• Yes, my point was that the link is to a pdf of a powerpoint presentation that discusses Law 12. While this is very useful to help interpret the wording in Law 12, it also makes it a little harder to piece out the direct wording of the Law itself. I think it's useful to include a direct link to the Laws themselves. No worries if you don't want to include it.
    – Duncan
    Apr 12 '16 at 17:22
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Yes. Not only is it a foul to attempt a reckless tackle, it is also misconduct, resulting in a caution for unsporting behaviour.

From p. 37 of the 2015/16 FIFA Laws of the Game:

Fouls and misconduct are penalised as follows:

Direct free kick

A direct free kick is awarded to the opposing team if a player commits any of the following seven offences in a manner considered by the referee to be careless, reckless or using excessive force:

  • kicks or attempts to kick an opponent
  • trips or attempts to trip an opponent
  • jumps at an opponent
  • charges an opponent
  • strikes or attempts to strike an opponent
  • pushes an opponent
  • tackles an opponent

As you can see, not all of these careless / reckless / excessive force offences require contact.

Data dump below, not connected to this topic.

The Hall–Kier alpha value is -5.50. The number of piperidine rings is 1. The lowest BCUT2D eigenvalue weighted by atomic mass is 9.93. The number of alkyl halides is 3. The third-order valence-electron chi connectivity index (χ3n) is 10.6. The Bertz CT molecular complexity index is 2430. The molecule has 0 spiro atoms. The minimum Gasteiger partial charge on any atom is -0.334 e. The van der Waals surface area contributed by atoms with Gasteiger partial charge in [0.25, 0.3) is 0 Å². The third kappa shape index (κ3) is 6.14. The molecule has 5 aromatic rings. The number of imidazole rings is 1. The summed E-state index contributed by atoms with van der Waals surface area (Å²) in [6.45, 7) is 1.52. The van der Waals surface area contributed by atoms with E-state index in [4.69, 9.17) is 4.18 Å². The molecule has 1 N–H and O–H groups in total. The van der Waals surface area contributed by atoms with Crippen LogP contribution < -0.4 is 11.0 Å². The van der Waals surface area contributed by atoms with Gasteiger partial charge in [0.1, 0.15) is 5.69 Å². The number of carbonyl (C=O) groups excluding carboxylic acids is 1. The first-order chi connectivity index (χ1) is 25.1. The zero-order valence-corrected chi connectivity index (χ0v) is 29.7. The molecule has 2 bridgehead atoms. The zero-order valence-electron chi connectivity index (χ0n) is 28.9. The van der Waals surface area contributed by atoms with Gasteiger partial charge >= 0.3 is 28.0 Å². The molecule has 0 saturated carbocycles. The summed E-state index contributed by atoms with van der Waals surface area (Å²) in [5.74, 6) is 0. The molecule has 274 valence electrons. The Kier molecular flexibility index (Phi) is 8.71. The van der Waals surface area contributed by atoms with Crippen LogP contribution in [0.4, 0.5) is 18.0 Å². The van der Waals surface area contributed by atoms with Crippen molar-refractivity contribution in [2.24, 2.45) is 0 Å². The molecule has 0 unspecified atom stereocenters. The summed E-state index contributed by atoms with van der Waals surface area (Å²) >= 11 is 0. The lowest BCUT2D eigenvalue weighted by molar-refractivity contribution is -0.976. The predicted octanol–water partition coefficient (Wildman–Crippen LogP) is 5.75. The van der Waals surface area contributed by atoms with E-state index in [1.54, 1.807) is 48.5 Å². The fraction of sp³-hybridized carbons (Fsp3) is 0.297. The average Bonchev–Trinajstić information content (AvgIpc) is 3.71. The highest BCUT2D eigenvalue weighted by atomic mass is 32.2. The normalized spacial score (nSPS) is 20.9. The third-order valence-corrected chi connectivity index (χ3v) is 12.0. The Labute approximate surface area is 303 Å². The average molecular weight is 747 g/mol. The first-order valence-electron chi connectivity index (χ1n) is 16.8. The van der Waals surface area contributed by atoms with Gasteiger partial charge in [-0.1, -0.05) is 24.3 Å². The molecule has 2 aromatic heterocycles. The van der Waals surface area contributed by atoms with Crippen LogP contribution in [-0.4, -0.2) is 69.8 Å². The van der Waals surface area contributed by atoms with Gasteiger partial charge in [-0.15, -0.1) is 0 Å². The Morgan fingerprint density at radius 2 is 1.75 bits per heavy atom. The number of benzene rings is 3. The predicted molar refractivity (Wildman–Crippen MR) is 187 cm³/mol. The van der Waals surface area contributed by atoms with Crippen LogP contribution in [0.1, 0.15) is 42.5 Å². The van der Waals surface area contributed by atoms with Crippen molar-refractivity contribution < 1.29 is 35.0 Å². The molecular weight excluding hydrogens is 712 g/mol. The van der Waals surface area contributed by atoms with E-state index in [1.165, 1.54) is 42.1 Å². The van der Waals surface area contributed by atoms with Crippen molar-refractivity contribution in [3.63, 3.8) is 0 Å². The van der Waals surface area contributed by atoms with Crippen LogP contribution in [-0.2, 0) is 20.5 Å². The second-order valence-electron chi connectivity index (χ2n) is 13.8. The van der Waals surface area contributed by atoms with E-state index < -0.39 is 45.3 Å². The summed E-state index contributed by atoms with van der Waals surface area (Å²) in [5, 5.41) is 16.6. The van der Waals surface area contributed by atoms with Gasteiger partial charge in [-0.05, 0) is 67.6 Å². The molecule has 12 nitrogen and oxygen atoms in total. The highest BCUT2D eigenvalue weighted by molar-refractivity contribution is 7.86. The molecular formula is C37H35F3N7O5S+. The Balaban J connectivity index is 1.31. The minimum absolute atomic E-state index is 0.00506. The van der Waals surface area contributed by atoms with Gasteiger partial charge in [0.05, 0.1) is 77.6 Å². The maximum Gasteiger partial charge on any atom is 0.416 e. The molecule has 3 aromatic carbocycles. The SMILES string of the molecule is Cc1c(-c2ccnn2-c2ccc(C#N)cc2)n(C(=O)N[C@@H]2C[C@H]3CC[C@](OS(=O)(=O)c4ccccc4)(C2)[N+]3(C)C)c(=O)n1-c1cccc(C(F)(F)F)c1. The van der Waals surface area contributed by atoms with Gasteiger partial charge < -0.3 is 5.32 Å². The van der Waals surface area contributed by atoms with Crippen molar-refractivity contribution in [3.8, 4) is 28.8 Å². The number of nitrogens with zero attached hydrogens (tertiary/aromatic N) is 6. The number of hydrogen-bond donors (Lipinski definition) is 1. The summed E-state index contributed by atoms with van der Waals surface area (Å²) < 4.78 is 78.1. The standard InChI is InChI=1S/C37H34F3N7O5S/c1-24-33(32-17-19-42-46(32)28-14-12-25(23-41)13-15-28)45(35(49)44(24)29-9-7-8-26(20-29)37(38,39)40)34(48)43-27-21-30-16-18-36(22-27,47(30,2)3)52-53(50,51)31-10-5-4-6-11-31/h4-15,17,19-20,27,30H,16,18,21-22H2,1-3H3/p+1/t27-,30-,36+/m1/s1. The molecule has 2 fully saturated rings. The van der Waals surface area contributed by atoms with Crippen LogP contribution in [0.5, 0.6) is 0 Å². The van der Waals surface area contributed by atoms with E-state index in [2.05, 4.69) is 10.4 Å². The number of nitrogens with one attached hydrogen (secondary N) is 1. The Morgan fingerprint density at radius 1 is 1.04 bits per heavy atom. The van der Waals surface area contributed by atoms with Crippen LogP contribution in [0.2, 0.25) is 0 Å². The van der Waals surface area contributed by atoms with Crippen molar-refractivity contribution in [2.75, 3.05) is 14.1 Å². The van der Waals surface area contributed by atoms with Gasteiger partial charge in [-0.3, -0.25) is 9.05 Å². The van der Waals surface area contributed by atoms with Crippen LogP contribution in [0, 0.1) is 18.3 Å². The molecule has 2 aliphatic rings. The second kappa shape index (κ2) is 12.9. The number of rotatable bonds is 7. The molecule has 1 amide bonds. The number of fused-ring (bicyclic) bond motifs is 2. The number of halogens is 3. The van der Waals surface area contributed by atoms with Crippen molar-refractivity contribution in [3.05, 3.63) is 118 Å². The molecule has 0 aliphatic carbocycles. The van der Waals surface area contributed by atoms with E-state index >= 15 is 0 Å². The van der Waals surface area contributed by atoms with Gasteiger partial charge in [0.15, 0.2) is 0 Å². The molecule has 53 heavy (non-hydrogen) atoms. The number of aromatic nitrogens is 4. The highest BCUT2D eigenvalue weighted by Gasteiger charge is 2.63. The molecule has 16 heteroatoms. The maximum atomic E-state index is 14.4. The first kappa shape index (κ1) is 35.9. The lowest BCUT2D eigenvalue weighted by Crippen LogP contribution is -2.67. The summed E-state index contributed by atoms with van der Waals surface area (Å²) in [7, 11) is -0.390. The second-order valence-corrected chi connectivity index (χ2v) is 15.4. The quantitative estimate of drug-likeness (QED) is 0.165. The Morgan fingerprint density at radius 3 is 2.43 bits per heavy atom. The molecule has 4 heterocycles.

If the referee believes a player has attempted to make reckless contact with an opponent instead of challenging for the ball, but has done so without making contact with an opponent, a direct free kick will be awarded for recklessly attempts to trip an opponent or recklessly attempts to kick an opponent.

If the referee believes the player has attempted to play the ball in a reckless manner, but has done so without making contact with the opponent, a direct free kick will be awarded for recklessly tackles an opponent.

If these offences occur in the penalty area, a penalty kick is awarded. On the same page, after the other three direct free kick offences, it states:

A penalty kick is awarded if any of the above ten offences is committed by a player inside his own penalty area, irrespective of the position of the ball, provided it is in play.